Last night we had a chat with the kids saying we did need to get on track with some schooling after a break for the month of December. We could just ship the text books to Korea with Barry's new suits today, but I have a concern that if we delay school work till Korea that the kids will associate our new home with hard work. So perhaps it's bette to get back into some sort of routine now, to ease the transition in 6 weeks.
6 weeks!!! It's truly hard to believe that so much of the grand tour is finished and there's so little of it left. We are still unscheduled beyond 3 more days in Hoi An, then we really do need to make a plan. As you can imagine, my travel agent is working hard at this.
Yesterday we had a pleasant time meeting up with Ylan, a woman my Dad met here years ago when she helped interpret for him at a stone carver's shop. My good father, knowing it was hard for her to complete her university degree due to very limited funds, helped her pay for university and I believe helper her brother too. She completed her degree, married, had two kids, and is now working on her Master's thesis in education. She also teaches.
It was nice to meet her as well as her husband, children, and their best friends, another family of 4. They arrived on their scooters (one per family) and we chatted at our house before heading to the old city for lunch. We then boarded a boat and rode half an hour upstream to the Pottery Village. Molly, and some of the others, made little clay pots on a wheel spun by foot. Hopefully the pot will dry in the next few days before having to be loaded in a bag for travelling again.
Ylan's family pleasant to be with even though only she speaks English, and even though the 7 year old girl kept picking Barry's arm and leg hair out. Apparently, she'd never seen anyone so hair.
1. hard working (7 days per week),
2. gentle (though they look like they'll run you over with their scooter, they really don't want to,
3. willing to offer a smile (even though photographing tourists are everywhere),
4. helpful (such as when we had a flat bike tire in the middle of a rice field)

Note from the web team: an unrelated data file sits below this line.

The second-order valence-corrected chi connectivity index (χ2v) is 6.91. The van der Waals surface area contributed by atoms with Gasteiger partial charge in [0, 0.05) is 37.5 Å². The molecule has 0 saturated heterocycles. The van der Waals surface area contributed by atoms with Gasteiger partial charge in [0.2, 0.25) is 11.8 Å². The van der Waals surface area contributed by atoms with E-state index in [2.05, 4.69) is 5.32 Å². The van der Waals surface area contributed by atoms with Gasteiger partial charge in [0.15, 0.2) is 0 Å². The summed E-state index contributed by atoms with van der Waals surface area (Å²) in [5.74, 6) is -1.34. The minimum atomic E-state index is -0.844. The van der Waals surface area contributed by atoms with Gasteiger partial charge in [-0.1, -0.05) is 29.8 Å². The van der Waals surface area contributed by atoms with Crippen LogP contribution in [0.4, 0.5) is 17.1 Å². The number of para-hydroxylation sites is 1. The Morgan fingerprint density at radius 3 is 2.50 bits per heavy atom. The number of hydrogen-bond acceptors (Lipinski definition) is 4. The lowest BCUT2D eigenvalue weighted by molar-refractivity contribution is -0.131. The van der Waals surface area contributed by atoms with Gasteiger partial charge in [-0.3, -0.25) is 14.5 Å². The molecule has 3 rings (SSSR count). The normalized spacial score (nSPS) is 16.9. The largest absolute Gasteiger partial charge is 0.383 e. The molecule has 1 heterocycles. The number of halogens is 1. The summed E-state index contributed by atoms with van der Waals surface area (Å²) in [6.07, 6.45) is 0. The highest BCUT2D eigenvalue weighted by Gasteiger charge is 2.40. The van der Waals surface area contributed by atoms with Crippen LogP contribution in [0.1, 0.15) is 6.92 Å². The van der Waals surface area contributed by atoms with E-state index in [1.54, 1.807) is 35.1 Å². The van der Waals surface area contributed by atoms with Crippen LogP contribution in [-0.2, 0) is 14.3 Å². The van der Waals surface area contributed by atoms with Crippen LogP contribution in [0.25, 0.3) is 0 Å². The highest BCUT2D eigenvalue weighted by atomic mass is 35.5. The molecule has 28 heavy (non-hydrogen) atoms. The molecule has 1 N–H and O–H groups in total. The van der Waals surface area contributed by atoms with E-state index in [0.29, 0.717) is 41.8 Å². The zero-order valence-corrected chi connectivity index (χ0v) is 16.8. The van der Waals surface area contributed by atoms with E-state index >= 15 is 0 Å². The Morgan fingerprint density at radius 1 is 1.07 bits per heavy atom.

5. good sales people (unlike the pestering sales people in markets in Morocco and Israel, the people here understand and accept, "I'm just looking." - this is a sign that the people aren't as desperate as they were in Morocco, I think)
Beyond just the people, here are a few differences we've seen in Vietnam. I don't mean any of this disrespectfully just as an observation;
1.when there's something in their nose, they pick it - publicly and with reckless abandon,
2. toilet paper is rare here, but water hoses attached to the toilets are everywhere - you simply rinse when done - fortunately, we have avoided a constantly wet bottoms by their recognition that wester folks like tissue.
3. they have 'wet' bathrooms, meaning the toilet (with water hose) and shower are in one enclosed room and the floors are constantly wet. It's weird to us, but we'll have to get used to it, as our Korean bathroom is a 'wet' one too - Molly is not impressed.
4. traffic has it's own rhythm here, and you need to figure it out quickly or it could be disastrous. At intersections, traffic rarely stops, but rather merges - it's quite fascinating to watch. If you wish to cross the street, you need to inch your way forward with each passing vehicle (90% scooters) and they will go around you. Just beware of the scooter guy carrying 50' long metal rods over his shoulder.
5. safety standards are not what they are at home - men work in flip-flops, solder without eye protection, jack-hammer with no protection (eyes, ears, or feet), work on bridges unattached, everything is carried on a scooter with one arm; babies, propane, long rods, overloaded bundles of goods, and they cook on open fires while kids run around restaurants...
Anwyay, I make it sound bad, when really I want to make it sound good. Vietnam, by our standards, is still developing. I suspect Canada's labour force was like this once, and Korea's was like this when we lived there in the 90s. Things will change for the better, and the worse by the time our kids grow up.